The paint may still be drying at recently-renovated Pomerene Hall, but that didn’t deter 28 intrepid high-school age women from participating in the Women in Data Science Summer Camp hosted by the Translational Data Analytics Institute. CURA Outreach Coordinator Adam Porr had the opportunity to work with this remarkable group of girls as part of the “Big Data for Good” session.
In this session, small groups of campers rotated among four stations where they heard data scientists describe how they are working to address real-world problems using data. Adam’s presentation began with a simple interactive exercise to introduce the concept of spatial analysis and to encourage the students to think spatially, followed by a brief introduction to Geographic Information Systems (GIS) as a tool for conducting spatial analysis. To relate these concepts to real-world problems, Adam discussed the problem of blight and land vacancy in Rust Belt cities and demonstrated a web GIS application that CURA built to help communities address these issues. The application, known as “Prospector”, was created for researchers in the City and Regional Planning department in support of their Ohio Land Exchange (OH/LEX) project. The students were asked to simulate a use-case for the app by contemplating the needs of a day care center and using the app to identify vacant parcels that satisfy those needs. Finally, Adam described the mounting need for socially-minded data scientists and challenged the girls to take advantage of open data and open source tools to get started right away learning the concepts and tools and putting them to use to improve their communities.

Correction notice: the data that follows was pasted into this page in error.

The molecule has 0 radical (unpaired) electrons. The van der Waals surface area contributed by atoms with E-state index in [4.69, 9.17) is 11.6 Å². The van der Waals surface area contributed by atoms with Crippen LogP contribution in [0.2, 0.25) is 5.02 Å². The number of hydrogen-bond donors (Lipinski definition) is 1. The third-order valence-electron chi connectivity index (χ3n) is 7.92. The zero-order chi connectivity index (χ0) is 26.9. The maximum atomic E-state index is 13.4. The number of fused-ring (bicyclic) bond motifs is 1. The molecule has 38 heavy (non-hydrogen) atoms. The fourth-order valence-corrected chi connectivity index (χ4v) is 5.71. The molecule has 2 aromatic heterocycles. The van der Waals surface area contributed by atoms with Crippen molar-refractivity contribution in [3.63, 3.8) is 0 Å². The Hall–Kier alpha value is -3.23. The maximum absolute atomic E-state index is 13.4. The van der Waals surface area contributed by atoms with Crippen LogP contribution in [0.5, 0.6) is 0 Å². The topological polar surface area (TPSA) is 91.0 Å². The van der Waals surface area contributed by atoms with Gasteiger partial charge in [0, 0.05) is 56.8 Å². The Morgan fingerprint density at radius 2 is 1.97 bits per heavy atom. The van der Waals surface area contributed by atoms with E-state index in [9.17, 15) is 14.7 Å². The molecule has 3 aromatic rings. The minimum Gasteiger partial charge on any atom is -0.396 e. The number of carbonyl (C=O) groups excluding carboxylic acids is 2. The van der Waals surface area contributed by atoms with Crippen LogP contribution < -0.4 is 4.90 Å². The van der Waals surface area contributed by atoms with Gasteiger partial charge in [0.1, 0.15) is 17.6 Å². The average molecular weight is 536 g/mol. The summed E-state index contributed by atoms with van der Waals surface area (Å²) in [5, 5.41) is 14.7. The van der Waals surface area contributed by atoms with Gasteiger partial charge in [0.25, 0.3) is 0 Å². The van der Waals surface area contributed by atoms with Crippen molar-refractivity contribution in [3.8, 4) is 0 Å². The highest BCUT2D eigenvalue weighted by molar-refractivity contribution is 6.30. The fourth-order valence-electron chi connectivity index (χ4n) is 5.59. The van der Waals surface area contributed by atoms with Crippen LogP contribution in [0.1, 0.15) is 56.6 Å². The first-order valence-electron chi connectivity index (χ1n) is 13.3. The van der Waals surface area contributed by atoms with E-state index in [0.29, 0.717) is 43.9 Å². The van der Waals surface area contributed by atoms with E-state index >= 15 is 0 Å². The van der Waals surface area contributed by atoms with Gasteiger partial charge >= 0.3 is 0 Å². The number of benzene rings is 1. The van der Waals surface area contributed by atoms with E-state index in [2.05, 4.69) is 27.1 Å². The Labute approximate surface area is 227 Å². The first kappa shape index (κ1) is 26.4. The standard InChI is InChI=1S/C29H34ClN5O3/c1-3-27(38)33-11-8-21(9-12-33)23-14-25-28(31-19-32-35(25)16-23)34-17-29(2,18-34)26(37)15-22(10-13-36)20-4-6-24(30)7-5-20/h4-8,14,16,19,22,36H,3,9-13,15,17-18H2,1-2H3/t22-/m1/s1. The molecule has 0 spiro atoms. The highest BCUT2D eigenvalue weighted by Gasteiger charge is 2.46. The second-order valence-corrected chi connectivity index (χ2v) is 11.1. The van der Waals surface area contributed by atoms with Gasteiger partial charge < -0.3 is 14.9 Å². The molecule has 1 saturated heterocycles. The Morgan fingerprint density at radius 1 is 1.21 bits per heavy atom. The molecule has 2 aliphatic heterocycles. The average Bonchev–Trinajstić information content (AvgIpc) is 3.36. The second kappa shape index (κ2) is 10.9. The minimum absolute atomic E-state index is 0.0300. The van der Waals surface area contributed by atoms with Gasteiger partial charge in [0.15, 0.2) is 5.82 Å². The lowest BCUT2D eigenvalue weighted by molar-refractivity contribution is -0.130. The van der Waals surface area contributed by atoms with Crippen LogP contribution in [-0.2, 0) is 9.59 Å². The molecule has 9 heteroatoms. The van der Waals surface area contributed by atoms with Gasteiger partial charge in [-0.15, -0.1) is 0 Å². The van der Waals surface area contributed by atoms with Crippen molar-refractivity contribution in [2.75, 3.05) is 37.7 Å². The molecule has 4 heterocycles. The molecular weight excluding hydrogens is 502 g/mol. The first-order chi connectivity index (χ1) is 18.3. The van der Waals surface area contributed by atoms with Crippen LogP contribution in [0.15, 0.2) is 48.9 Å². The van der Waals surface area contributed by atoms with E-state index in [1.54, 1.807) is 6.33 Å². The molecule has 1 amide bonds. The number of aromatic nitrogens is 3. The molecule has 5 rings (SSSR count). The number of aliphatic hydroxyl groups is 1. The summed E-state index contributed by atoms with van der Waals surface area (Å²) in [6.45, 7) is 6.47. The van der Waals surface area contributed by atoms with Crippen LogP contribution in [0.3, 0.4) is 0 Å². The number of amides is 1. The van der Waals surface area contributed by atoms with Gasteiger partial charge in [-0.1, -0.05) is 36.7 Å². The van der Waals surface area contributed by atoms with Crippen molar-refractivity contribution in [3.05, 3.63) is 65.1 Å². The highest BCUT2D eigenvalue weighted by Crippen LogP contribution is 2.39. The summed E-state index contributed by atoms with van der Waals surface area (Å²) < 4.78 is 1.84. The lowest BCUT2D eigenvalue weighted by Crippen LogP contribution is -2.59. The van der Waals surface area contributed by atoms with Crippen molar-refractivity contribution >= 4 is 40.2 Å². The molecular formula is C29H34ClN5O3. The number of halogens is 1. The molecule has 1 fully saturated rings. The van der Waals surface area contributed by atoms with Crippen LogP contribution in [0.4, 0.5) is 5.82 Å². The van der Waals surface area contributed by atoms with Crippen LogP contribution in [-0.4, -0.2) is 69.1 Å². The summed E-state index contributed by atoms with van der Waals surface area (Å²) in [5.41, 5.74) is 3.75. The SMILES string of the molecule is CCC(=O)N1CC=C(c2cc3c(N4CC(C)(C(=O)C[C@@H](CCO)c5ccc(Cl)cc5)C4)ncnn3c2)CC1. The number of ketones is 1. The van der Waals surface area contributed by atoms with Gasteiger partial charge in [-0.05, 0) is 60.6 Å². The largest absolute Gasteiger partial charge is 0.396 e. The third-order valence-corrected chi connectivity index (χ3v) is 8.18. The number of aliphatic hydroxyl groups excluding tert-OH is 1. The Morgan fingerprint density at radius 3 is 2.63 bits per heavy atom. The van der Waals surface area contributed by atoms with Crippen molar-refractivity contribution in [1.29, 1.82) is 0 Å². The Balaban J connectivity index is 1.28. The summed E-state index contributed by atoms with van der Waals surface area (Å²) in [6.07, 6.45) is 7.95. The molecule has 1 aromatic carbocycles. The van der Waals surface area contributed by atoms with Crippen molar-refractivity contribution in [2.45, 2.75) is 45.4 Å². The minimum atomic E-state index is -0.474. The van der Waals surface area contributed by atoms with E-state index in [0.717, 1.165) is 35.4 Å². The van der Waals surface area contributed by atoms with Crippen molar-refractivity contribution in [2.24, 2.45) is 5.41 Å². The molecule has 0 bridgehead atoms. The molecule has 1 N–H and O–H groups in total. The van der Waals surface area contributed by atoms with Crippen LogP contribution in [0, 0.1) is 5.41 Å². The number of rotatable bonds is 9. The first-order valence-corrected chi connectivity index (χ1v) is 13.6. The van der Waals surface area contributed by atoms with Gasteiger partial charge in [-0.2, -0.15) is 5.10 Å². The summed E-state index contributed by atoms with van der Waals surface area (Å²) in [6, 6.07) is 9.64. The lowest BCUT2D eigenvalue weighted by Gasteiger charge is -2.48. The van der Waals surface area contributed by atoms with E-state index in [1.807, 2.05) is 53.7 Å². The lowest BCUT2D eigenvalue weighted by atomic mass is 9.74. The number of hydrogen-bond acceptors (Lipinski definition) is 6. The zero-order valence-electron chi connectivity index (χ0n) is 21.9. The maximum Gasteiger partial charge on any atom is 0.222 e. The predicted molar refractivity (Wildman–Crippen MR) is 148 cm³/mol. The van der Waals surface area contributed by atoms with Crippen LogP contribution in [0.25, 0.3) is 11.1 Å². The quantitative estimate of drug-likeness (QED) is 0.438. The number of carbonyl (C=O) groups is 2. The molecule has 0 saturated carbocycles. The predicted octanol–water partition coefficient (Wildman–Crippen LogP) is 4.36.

If the campers’ excitement and their thoughtful responses are any indication, the future for these young women – and for data science - is bright indeed!